Philosophy

Philosophy after Wittgenstein: Wittgensteinian philosophical history

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One of the remarkable features of Wittgenstein’s thought is its startling lack of concern for or interest in the history of philosophy. Wittgenstein apparently stated with pride that he had never read a word of Aristotle, and his occasional references to Heidegger and Kierkegaard suggest that he read them more as sources of poetic insight into the human condition than as sources of contestable philosophical theses.

When Wittgenstein writes critically of “philosophy” in his later writings—that is, when he is not using the term “philosophy” to refer to his own preferred mode of therapeutic problem-relief—he almost always seems to have in mind the kind of analytic-style philosophical problem-solving practiced by Cambridge philosophers such as Russell and Moore. It is unclear how he would criticize, or indeed if he would criticize, the sort of philosophical writing produced by other philosophical traditions, whether ancient or modern—or for that matter, non-Western or Western.

So, following up on previous posts on this topic (“Where can philosophy go after Wittgenstein?“), one way forward from the later Wittgenstein might simply be to ask: what would it be like to read other philosophical traditions through the lens of Wittgenstein’s later works? What would an encounter look like between Wittgenstein’s therapeutic methods and the dialogues of Plato, or the science of logic of Hegel? What might a therapeutic Wittgensteinian think about Heidegger’s ontological claims, or Derrida’s playfully evasive transcendentalist moves? What might Wittgenstein have to say about various figures in, say, Chinese or Indian philosophy?

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Philosophy

Philosophy after Wittgenstein: Deleuze’s production of concepts

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For those who find Wittgenstein’s critique of contemporary philosophical problem-solving compelling, but who resist the idea that philosophy should be nothing more than Wittgensteinian therapy, where can philosophy go?

Continuing from where an earlier post left off, one answer would be to agree with Gilles Deleuze that philosophy should be engaged in “the production of concepts.” This is very different from the puzzle-solving philosophy that Wittgenstein critiques. Whether this puzzle-solving is labeled by its practitioners as a form of analytic philosophy or an alternative to it, it is motivated by the attempt to discover the answers to philosophical problems. It assumes, against Wittgenstein, that there are correct answers to these problems, and that these answers can be determined by logical inference from the linguistic materials at hand, whether these materials come from intuition, natural science, or psychological experiment.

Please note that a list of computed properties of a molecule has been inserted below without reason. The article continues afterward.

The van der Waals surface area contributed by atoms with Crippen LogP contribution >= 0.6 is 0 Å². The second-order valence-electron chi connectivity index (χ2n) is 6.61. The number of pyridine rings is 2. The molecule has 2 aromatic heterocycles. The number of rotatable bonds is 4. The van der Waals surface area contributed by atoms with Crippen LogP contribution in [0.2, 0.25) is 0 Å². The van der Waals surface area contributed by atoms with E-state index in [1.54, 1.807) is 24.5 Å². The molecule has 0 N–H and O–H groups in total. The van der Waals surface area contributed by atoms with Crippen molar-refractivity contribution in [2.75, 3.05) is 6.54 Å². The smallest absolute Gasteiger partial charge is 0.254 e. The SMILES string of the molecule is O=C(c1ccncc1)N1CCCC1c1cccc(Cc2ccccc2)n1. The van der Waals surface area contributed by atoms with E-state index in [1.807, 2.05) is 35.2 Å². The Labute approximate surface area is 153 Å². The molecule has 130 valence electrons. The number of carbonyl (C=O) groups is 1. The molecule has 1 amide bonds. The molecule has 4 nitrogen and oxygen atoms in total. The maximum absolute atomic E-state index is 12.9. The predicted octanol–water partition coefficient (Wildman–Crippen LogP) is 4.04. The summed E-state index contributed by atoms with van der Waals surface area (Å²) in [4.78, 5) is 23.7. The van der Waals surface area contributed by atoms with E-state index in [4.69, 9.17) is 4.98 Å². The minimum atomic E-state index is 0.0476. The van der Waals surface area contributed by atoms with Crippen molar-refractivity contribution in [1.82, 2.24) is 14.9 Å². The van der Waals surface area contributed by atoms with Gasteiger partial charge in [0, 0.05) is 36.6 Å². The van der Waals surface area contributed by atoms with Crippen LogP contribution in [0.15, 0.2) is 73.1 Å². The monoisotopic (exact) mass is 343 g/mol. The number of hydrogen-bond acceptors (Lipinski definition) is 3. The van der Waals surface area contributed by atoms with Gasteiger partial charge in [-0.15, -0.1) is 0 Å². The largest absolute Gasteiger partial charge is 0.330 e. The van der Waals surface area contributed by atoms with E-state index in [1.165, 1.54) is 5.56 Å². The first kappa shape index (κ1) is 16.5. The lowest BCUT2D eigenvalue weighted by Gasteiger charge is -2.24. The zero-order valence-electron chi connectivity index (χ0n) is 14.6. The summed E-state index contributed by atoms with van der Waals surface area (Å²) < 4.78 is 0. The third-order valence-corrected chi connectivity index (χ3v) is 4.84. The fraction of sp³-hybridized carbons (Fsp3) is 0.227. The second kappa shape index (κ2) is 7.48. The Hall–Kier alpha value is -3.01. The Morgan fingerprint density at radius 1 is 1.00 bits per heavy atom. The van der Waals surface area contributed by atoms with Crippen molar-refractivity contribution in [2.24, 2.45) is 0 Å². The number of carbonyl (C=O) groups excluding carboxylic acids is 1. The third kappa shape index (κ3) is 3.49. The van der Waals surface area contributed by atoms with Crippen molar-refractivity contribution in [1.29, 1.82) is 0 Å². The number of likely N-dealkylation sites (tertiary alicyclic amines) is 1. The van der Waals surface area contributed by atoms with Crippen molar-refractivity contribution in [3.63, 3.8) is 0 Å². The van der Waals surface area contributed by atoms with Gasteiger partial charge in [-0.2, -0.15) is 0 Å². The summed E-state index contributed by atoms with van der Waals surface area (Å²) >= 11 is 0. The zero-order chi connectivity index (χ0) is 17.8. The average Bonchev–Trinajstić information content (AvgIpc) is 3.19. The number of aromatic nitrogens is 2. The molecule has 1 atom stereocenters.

A philosophy based on the production of concepts, by contrast, would seek to create rather than discover, to make rather than find. It could be seen as dedicated to the creation of new “vocabularies,” in Richard Rorty’s use of the term. These new vocabularies might serve some of our ends better than the vocabularies we already use.

What kinds of vocabularies does Deleuze himself create?

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Philosophy

Where can philosophy go after Wittgenstein?

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I’ve mentioned before my view that the later Wittgenstein, nearly three quarters of a century ago, persuasively showed the hopelessness of most of the linguistic puzzle-solving that dominates academic philosophy today. Wittgenstein’s later work shows why the puzzles cannot be solved, why there is no need to solve them, and why attempts to solve the puzzles will only lead to interminable philosophical disputes.

Of course, many professional philosophers seem unaware of Wittgenstein’s critique of what they do, or perhaps unable to understand the critique due to methodological blinders unwittingly slipped on during their training. At the very least, many professional philosophers seem unwilling to accept the implications of Wittgenstein’s critique for their own work. At this point, I doubt there’s much that anyone can say that will succeed in changing the minds of those philosophers who have already committed themselves to a life of the mind hopeless puzzle-solving.

My question here, and hopefully in a few subsequent posts, will be different. Leaving puzzle-solving philosophy to itself, I want to ask: for those who understand and accept Wittgenstein’s critique, what is philosophy supposed to do? Where can philosophy go after Wittgenstein?

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